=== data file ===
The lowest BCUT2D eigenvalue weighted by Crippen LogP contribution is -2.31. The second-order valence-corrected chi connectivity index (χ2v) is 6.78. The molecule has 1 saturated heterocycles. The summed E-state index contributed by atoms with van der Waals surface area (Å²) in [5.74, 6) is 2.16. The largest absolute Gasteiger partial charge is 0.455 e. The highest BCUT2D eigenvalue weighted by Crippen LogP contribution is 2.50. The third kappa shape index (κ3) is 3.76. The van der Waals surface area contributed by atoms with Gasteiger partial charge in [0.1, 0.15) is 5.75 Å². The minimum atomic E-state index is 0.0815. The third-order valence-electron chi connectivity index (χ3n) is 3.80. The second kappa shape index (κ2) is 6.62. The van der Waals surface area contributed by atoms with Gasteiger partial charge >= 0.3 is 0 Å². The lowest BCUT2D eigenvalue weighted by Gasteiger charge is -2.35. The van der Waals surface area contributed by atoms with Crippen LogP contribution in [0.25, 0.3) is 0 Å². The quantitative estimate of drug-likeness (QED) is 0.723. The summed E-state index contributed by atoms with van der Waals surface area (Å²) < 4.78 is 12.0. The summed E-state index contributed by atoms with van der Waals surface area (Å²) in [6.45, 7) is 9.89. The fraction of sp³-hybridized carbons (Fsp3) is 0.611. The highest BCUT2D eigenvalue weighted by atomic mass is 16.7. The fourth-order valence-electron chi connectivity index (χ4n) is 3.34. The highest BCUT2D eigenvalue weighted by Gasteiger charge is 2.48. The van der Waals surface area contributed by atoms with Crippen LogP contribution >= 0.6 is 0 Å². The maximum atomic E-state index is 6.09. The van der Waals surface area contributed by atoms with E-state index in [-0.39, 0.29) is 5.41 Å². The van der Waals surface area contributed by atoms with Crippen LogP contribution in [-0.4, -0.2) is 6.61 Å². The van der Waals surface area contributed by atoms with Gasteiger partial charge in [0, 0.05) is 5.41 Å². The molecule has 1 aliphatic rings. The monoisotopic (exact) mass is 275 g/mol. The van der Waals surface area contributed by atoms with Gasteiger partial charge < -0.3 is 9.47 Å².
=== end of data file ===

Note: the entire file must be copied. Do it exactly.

The lowest BCUT2D eigenvalue weighted by Crippen LogP contribution is -2.31. The second-order valence-corrected chi connectivity index (χ2v) is 6.78. The molecule has 1 saturated heterocycles. The summed E-state index contributed by atoms with van der Waals surface area (Å²) in [5.74, 6) is 2.16. The largest absolute Gasteiger partial charge is 0.455 e. The highest BCUT2D eigenvalue weighted by Crippen LogP contribution is 2.50. The third kappa shape index (κ3) is 3.76. The van der Waals surface area contributed by atoms with Gasteiger partial charge in [0.1, 0.15) is 5.75 Å². The minimum atomic E-state index is 0.0815. The third-order valence-electron chi connectivity index (χ3n) is 3.80. The second kappa shape index (κ2) is 6.62. The van der Waals surface area contributed by atoms with Gasteiger partial charge >= 0.3 is 0 Å². The lowest BCUT2D eigenvalue weighted by Gasteiger charge is -2.35. The van der Waals surface area contributed by atoms with Crippen LogP contribution in [0.25, 0.3) is 0 Å². The quantitative estimate of drug-likeness (QED) is 0.723. The summed E-state index contributed by atoms with van der Waals surface area (Å²) < 4.78 is 12.0. The summed E-state index contributed by atoms with van der Waals surface area (Å²) in [6.45, 7) is 9.89. The fraction of sp³-hybridized carbons (Fsp3) is 0.611. The highest BCUT2D eigenvalue weighted by atomic mass is 16.7. The fourth-order valence-electron chi connectivity index (χ4n) is 3.34. The highest BCUT2D eigenvalue weighted by Gasteiger charge is 2.48. The van der Waals surface area contributed by atoms with Crippen LogP contribution >= 0.6 is 0 Å². The maximum atomic E-state index is 6.09. The van der Waals surface area contributed by atoms with E-state index in [-0.39, 0.29) is 5.41 Å². The van der Waals surface area contributed by atoms with Crippen LogP contribution in [-0.4, -0.2) is 6.61 Å². The van der Waals surface area contributed by atoms with Gasteiger partial charge in [0, 0.05) is 5.41 Å². The molecule has 1 aliphatic rings. The monoisotopic (exact) mass is 275 g/mol. The van der Waals surface area contributed by atoms with Gasteiger partial charge < -0.3 is 9.47 Å².